Auto-Update as a Simple Custom Control


This article describes an easy way to implement automated page refreshes through the use of a custom control. Whilst it is simple enough to key in the text to do this on every page where an auto refresh is required, it is just as simple to create a custom control to handle the task on any number of pages. With a custom control in place, the developer can add the auto-refresh feature by merely dropping the control onto a form and setting the update interval property in the IDE's property editor.

Performing auto-refreshes on a page is typically a questionable practice, but in some instances it is necessary. For example, if you are working on a web based GIS solution that tracks GPS enabled long haul trucks, you may want to use a browser window to study the adventures of one of the truck drivers over a period of time, in order to continue to get updates on the position of the truck, it may be less of a burden on the user if the page auto-refreshed periodically to update the position of the trucks (as opposed to requiring the user to continuously hit the browser's refresh button). Aside from this example, the control could be useful when the purpose of the page is to display any continuously updated value such as a stock price or to monitor something such as the final moments of bidding in an online auction.

When using the control, the update interval should be set to a reasonable value. For example, you'd typically not want the control to update the page once a second, but you might want to capture updates at the rate of once a minute. Further, if the page contains other controls, the state of the controls will have to be rigorously maintained in order to prevent the loss of user entries between user initiated post backs.

In light of the recent interest in AJAX, doing timer based partial page updates will likely be a more reasonable approach to address most requirements. However, there are still instances where performing a periodic whole page update is not such a bad thing and this control was intended for those types of situations.

Getting Started:

In order to begin, unzip the downloaded files and open the project provided. Within the solution you will find two projects, one is the control library called "AutoUpdate" and the other is a test web site.


Figure 1:  Solution Explorer

The control library only contains a single class entitled, "AutoRefresh.cs". This simple class defines the custom control and its properties and methods.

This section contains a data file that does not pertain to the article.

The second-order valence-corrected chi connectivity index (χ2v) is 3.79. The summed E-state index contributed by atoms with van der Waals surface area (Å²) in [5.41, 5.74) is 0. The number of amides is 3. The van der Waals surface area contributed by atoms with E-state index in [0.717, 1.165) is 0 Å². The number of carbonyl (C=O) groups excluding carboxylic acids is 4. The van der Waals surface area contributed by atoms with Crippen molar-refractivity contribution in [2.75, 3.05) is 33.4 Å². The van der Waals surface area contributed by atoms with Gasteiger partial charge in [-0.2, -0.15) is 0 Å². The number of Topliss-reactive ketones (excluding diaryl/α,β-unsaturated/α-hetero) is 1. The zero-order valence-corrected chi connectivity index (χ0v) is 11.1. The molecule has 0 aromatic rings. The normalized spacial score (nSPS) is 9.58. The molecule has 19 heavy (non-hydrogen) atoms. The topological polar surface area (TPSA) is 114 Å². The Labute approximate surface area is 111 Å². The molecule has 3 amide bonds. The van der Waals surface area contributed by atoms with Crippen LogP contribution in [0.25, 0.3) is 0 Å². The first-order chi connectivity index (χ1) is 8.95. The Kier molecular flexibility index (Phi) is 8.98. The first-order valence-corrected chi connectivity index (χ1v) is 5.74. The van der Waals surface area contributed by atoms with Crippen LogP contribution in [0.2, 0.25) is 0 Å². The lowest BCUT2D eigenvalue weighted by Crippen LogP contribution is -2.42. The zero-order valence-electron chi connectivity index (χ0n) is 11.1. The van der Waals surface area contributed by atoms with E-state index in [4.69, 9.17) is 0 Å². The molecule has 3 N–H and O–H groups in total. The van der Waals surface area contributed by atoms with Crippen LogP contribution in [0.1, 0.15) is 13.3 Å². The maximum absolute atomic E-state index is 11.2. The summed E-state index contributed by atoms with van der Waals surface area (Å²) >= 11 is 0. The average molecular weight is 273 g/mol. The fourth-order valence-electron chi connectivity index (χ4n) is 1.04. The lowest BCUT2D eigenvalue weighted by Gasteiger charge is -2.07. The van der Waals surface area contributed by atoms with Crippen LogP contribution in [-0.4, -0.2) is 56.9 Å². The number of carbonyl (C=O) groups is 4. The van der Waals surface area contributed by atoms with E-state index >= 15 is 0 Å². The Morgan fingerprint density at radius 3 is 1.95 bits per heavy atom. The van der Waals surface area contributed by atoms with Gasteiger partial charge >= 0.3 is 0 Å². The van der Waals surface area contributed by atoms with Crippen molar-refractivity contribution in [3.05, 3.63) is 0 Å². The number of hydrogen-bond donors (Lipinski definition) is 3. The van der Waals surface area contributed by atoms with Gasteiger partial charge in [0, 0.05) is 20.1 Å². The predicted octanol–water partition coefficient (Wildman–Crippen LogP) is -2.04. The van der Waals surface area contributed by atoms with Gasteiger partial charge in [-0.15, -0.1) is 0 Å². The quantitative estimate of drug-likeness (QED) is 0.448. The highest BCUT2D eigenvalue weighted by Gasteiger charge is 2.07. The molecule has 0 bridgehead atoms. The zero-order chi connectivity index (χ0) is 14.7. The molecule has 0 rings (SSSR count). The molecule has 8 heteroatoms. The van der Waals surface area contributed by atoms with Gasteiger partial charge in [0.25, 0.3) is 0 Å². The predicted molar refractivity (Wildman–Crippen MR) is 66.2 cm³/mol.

The test website contains a single web page (default.aspx). This page contains an instance of the Auto Refresh control and, for the sake demonstration, a single label control that is updated with the current time whenever the page load event is fired.

The website's bin folder contains a reference to the Auto-Update dynamic link library (DLL).


Figure 2:  The Test Website in Operation

The Code:  AutoRefresh.cs

The auto refresh control class is pretty simple; the class contains only the default library imports and the class itself inherits from the WebControl class. The first section of the code is as follows:

using System;

using System.Collections.Generic;

using System.ComponentModel;

using System.Text;

using System.Web;

using System.Web.UI;

using System.Web.UI.WebControls; 


[DefaultProperty("Update Interval"), ToolboxData("<{0}:AutoRefresh runat=server></{0}:AutoRefresh>")]

public class AutoRefresh : WebControl

The next section of code in this class is equally simple. Following the class declaration, a private member variable used to contain the update time interval value is declared. Following that variable declaration, the next bit of code handles the control's initialization event and within that event handler, the control is given a default size of 20 x 20 pixels. This serves no useful purpose other than to make the control visible at design time so that the developer using the control can select it and load its properties into the property grid. If you'd prefer, you can color the control and write some text into (such as the control name) but I did not do anything special with regards to the appearance of the control at design time.

private int mTimeInterval;